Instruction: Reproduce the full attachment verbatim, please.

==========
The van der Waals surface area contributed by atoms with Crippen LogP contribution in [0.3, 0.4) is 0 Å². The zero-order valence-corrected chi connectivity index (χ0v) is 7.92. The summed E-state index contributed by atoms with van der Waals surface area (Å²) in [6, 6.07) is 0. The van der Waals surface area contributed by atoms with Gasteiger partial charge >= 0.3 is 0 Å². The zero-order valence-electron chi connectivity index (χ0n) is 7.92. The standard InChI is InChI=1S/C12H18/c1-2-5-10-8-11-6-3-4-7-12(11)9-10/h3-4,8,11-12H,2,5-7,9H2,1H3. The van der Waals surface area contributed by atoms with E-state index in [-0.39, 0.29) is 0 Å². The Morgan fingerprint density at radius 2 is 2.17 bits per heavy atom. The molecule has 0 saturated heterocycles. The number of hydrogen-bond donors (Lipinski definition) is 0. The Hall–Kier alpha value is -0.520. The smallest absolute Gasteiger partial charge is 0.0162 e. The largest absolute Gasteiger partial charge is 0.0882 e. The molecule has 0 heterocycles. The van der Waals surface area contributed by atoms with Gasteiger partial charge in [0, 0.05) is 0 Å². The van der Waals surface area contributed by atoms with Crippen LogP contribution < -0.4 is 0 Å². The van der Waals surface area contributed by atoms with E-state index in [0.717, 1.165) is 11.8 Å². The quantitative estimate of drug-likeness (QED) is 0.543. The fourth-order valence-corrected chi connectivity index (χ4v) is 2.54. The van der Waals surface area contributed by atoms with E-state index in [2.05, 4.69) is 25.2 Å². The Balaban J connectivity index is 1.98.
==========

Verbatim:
The van der Waals surface area contributed by atoms with Crippen LogP contribution in [0.3, 0.4) is 0 Å². The zero-order valence-corrected chi connectivity index (χ0v) is 7.92. The summed E-state index contributed by atoms with van der Waals surface area (Å²) in [6, 6.07) is 0. The van der Waals surface area contributed by atoms with Gasteiger partial charge >= 0.3 is 0 Å². The zero-order valence-electron chi connectivity index (χ0n) is 7.92. The standard InChI is InChI=1S/C12H18/c1-2-5-10-8-11-6-3-4-7-12(11)9-10/h3-4,8,11-12H,2,5-7,9H2,1H3. The van der Waals surface area contributed by atoms with E-state index in [-0.39, 0.29) is 0 Å². The Morgan fingerprint density at radius 2 is 2.17 bits per heavy atom. The molecule has 0 saturated heterocycles. The number of hydrogen-bond donors (Lipinski definition) is 0. The Hall–Kier alpha value is -0.520. The smallest absolute Gasteiger partial charge is 0.0162 e. The largest absolute Gasteiger partial charge is 0.0882 e. The molecule has 0 heterocycles. The van der Waals surface area contributed by atoms with Gasteiger partial charge in [0, 0.05) is 0 Å². The van der Waals surface area contributed by atoms with Crippen LogP contribution < -0.4 is 0 Å². The van der Waals surface area contributed by atoms with E-state index in [0.717, 1.165) is 11.8 Å². The quantitative estimate of drug-likeness (QED) is 0.543. The fourth-order valence-corrected chi connectivity index (χ4v) is 2.54. The van der Waals surface area contributed by atoms with E-state index in [2.05, 4.69) is 25.2 Å². The Balaban J connectivity index is 1.98.